Chicago —The American Society of Plumbing Engineers Research Foundation (ASPE RF) has released the long-anticipated results of its study on maximum permitted flow rates through roof drains, co-sponsored by the International Association of Plumbing and Mechanical Officials (IAPMO). The results verified that the sizing method for storm drainage systems, as required in the current plumbing codes, is inaccurate.
Two years ago it was brought to the attention of the ASPE RF that failures with storm drainage systems were commonly occurring, such as roof collapse, flooding of balcony decks, and pipe fitting separation. The ASPE RF conducted a series of tests and found that the flow in storm drainage systems designed to code had the potential to exceed the maximum rate for open-channel flow in stacks and horizontal building drains, creating pressure differentials in excess of those assumed to be present in storm drainage systems.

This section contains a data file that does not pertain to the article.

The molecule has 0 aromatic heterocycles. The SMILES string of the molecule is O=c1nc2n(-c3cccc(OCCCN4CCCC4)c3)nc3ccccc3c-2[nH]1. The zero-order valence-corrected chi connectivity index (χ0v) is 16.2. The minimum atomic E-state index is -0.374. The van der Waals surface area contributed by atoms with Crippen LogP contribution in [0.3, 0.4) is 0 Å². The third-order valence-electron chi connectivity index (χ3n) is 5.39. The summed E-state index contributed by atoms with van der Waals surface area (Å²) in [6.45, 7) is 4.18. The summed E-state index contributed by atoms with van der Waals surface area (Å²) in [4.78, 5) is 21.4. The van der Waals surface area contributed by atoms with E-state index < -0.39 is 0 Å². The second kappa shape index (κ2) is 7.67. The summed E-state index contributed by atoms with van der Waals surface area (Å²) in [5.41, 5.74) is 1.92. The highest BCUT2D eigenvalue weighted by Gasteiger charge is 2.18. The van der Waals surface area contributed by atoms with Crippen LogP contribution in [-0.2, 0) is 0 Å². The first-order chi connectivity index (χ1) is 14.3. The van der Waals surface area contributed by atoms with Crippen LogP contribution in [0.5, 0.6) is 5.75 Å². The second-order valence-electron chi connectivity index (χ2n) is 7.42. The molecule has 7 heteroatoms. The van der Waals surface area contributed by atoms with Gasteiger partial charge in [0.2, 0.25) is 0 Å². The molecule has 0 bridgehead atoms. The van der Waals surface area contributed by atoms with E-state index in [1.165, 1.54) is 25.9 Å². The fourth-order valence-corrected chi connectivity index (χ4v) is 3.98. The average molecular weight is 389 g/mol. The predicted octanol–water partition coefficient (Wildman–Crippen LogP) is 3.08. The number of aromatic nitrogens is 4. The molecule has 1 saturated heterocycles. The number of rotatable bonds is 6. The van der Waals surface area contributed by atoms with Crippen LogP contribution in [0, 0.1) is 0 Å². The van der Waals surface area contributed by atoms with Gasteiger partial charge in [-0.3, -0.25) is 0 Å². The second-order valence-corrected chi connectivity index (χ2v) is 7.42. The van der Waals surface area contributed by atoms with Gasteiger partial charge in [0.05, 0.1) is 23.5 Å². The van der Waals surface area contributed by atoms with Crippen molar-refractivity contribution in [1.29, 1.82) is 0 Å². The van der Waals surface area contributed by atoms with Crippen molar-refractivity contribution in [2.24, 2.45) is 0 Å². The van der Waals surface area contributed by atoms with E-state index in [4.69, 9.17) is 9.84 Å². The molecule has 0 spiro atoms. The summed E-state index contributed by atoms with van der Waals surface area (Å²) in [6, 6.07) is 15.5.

Armed with this knowledge, the ASPE RF partnered with IAPMO to conduct more detailed tests at IAPMO R&T Lab, a trusted name for independent testing, research, and technical services in the plumbing and mechanical industries, to determine why the roof drains were failing. 60 roof drains donated by various manufacturers were tested, and the results were stunning: the sizing requirements for roof drainage systems in the plumbing codes may be inaccurate by as much as two pipe diameters.
“This is going to change the way we design storm drainage systems,” says ASPE RF President Julius A. Ballanco, PE, CPD, FASPE. “I encourage all engineers and the plumbing codes to reevaluate their methods of design based on the findings of this report.”
Due to its potential impact on plumbing system design, the ASPE Research Foundation Board of Directors voted to make this report available to everyone in the plumbing industry. You may download it at aspe.org/researchfoundation.